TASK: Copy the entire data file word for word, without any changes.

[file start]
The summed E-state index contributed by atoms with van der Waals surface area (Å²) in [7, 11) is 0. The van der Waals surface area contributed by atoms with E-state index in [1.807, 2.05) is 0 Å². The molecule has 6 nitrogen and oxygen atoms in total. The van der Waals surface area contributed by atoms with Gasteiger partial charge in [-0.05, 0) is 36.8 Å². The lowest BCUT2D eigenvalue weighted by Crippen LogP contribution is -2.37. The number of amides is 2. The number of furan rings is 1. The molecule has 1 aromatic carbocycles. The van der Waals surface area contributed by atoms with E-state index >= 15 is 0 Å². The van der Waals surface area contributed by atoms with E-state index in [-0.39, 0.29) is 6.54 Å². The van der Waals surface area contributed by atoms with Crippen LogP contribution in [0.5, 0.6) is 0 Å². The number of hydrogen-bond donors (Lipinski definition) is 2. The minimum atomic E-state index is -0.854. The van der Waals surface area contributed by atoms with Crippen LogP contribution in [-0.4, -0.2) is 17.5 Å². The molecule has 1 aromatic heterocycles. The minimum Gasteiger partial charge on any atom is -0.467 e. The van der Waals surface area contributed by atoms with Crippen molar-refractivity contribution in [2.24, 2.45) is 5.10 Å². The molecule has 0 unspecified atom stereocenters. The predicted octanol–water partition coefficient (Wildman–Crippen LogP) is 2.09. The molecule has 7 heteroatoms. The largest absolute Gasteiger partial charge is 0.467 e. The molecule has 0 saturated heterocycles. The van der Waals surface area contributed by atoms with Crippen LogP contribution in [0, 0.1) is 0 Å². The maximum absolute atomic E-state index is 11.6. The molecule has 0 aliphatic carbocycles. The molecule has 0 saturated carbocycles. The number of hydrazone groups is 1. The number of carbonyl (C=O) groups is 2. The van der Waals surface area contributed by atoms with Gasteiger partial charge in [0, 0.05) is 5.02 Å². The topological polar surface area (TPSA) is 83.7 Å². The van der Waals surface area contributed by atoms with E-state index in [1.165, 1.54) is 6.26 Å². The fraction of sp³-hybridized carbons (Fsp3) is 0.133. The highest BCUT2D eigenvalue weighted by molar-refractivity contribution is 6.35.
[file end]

The summed E-state index contributed by atoms with van der Waals surface area (Å²) in [7, 11) is 0. The van der Waals surface area contributed by atoms with E-state index in [1.807, 2.05) is 0 Å². The molecule has 6 nitrogen and oxygen atoms in total. The van der Waals surface area contributed by atoms with Gasteiger partial charge in [-0.05, 0) is 36.8 Å². The lowest BCUT2D eigenvalue weighted by Crippen LogP contribution is -2.37. The number of amides is 2. The number of furan rings is 1. The molecule has 1 aromatic carbocycles. The van der Waals surface area contributed by atoms with E-state index >= 15 is 0 Å². The van der Waals surface area contributed by atoms with E-state index in [-0.39, 0.29) is 6.54 Å². The van der Waals surface area contributed by atoms with Crippen LogP contribution in [0.5, 0.6) is 0 Å². The number of hydrogen-bond donors (Lipinski definition) is 2. The minimum atomic E-state index is -0.854. The van der Waals surface area contributed by atoms with Crippen LogP contribution in [-0.4, -0.2) is 17.5 Å². The molecule has 1 aromatic heterocycles. The minimum Gasteiger partial charge on any atom is -0.467 e. The van der Waals surface area contributed by atoms with Crippen molar-refractivity contribution in [2.24, 2.45) is 5.10 Å². The molecule has 0 unspecified atom stereocenters. The predicted octanol–water partition coefficient (Wildman–Crippen LogP) is 2.09. The molecule has 7 heteroatoms. The largest absolute Gasteiger partial charge is 0.467 e. The molecule has 0 saturated heterocycles. The van der Waals surface area contributed by atoms with Crippen LogP contribution in [0, 0.1) is 0 Å². The maximum absolute atomic E-state index is 11.6. The molecule has 0 aliphatic carbocycles. The molecule has 0 saturated carbocycles. The number of hydrazone groups is 1. The number of carbonyl (C=O) groups is 2. The van der Waals surface area contributed by atoms with Gasteiger partial charge in [0, 0.05) is 5.02 Å². The topological polar surface area (TPSA) is 83.7 Å². The van der Waals surface area contributed by atoms with E-state index in [1.165, 1.54) is 6.26 Å². The fraction of sp³-hybridized carbons (Fsp3) is 0.133. The highest BCUT2D eigenvalue weighted by molar-refractivity contribution is 6.35.